Deloitte, one of the “Big Four”, surveyed financial leaders as part of its 2021 Global Blockchain Survey, with the results suggesting a transition to digital assets is inevitable.
an article written by Nicholas Say *
A total of 1,280 executives and practitioners were surveyed as part of the poll between March 242th and April 10th, with a total of 10 locations being represented: Brazil, China Mainland, Germany, Hong Kong SAR, Japan, Singapore, South Africa, the United Arab Emirates, the United Kingdom, and the United States.
According to the study, 76% of respondents believe that digital assets will “serve as a strong alternative to, or outright replacement for, fiat currencies in the next 5–10 years”, which would constitute a seismic shift in financial services.
The report also shows that 81% of all respondents agree with the notion that the technology is “broadly scalable and has achieved mainstream adoption”, with 96% of all Financial Services Industry Pioneers agreeing with the statement.
The top 5 roles that digital assets play in the organizations represented by respondents shows that custody of digital assets is the most important (45%), followed by new payment channels (42%), diversification of investments (41%), access to decentralized finance platforms, (39%), and the tokenization of assets (39%).
While the attitude towards blockchain of the financial experts surveyed by Deloitte is positive, most of them agree that there are big challenges that still need to be overcome in order for digital assets to be accepted and used globally.
While the lack of regulatory regulation has been considered by many one of the biggest obstacles toward adoption, regulatory barriers were considered the top obstacle by 63% of the experts. Cybersecurity concerns lead the survey with 71%, while the existing financial infrastructure was in third place with 62%
Cybersecurity concerns are not surprising at a time when security breaches have taken place in several projects and networks as cryptocurrencies become increasingly attractive for malicious hackers.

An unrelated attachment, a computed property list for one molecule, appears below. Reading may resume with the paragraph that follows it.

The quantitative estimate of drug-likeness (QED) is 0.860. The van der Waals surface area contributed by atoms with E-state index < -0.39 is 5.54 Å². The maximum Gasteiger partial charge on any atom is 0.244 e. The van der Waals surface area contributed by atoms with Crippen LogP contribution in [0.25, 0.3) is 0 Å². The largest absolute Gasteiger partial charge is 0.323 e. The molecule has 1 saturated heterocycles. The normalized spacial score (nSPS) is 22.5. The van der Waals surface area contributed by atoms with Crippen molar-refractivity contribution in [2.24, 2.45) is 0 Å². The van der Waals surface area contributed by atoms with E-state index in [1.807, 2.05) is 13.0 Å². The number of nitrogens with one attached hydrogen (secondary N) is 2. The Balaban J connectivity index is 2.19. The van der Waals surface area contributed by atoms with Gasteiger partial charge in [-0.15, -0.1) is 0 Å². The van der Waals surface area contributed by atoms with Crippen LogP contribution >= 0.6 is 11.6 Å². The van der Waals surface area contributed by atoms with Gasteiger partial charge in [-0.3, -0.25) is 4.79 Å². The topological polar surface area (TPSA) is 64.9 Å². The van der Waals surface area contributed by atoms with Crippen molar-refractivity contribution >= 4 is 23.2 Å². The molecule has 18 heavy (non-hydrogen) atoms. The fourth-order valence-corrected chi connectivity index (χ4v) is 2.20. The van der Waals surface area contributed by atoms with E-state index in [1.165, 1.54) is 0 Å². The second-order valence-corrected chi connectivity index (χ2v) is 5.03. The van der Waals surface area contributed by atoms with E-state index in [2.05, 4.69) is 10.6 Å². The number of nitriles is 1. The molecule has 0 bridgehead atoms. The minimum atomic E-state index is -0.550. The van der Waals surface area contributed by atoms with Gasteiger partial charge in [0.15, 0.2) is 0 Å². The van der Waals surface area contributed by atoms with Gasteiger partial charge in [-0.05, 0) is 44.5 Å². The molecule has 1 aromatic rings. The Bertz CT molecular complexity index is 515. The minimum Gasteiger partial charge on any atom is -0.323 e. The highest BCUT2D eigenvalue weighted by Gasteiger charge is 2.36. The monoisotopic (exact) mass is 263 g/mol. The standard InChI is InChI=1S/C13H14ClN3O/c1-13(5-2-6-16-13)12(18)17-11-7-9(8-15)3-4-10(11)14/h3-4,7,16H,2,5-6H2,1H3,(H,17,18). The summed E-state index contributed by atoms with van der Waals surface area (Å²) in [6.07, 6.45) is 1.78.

When it comes to regulation, the report shows that the greatest changes that need to be met for mass adoption in the financial sector are in data security and privacy, industry-specific regulations, and internal controls/financial reporting.
Interestingly, while the Securities and Exchange Commission (SEC) has been taking several actions against cryptocurrency projects, securities laws were only cited by 37% of the participants as one of the most pressing concerns.
Overall, the report shows that financial institutions see digital assets and their underlying technologies as an increasingly strategic priority that can’t be ignored, with 73% of the respondents believing their organizations would fall behind if they failed to adopt blockchain technology.
Linda Pawczuk, principal, Deloitte Consulting LLP, and global and U.S. blockchain and digital assets leader, referred to this trend by stating:
“In the last year, we’ve seen a significant shift in how the global financial ecosystem is thinking about new business models fueled by digital assets, and how this is playing a meaningful role in financial infrastructure. The Deloitte 2021 ‘Global Blockchain Survey’ shows that the foundation of banking has been fundamentally outlived and financial services industry players must redefine themselves and find innovative ways to create economic growth in the future of money.”
With the adoption of blockchain technology and digital assets growing on a daily basis, decentralized finance has become a concern for traditional finance institutions.
Failing to reinvent themselves by offering services for the acquisition, trade, and use of cryptocurrencies could be catastrophic for organizations that historically haven’t experienced strong competition.
An even greater risk to legacy financial institutions is DeFi.
DeFi has created an alternative interest rate setting system by offering staking rewards for major tokens. While central banks are zero bound, DeFi allows investors to gain 10% per year on their holdings, or more.
About the author*
Nicholas Say was born in Ann Arbor, Michigan. He has traveled extensively, lived in Uruguay for many years, and currently resides in the Far East. His writing can be found all over the web, with special emphasis placed on realistic development, and the next generation of human technology.
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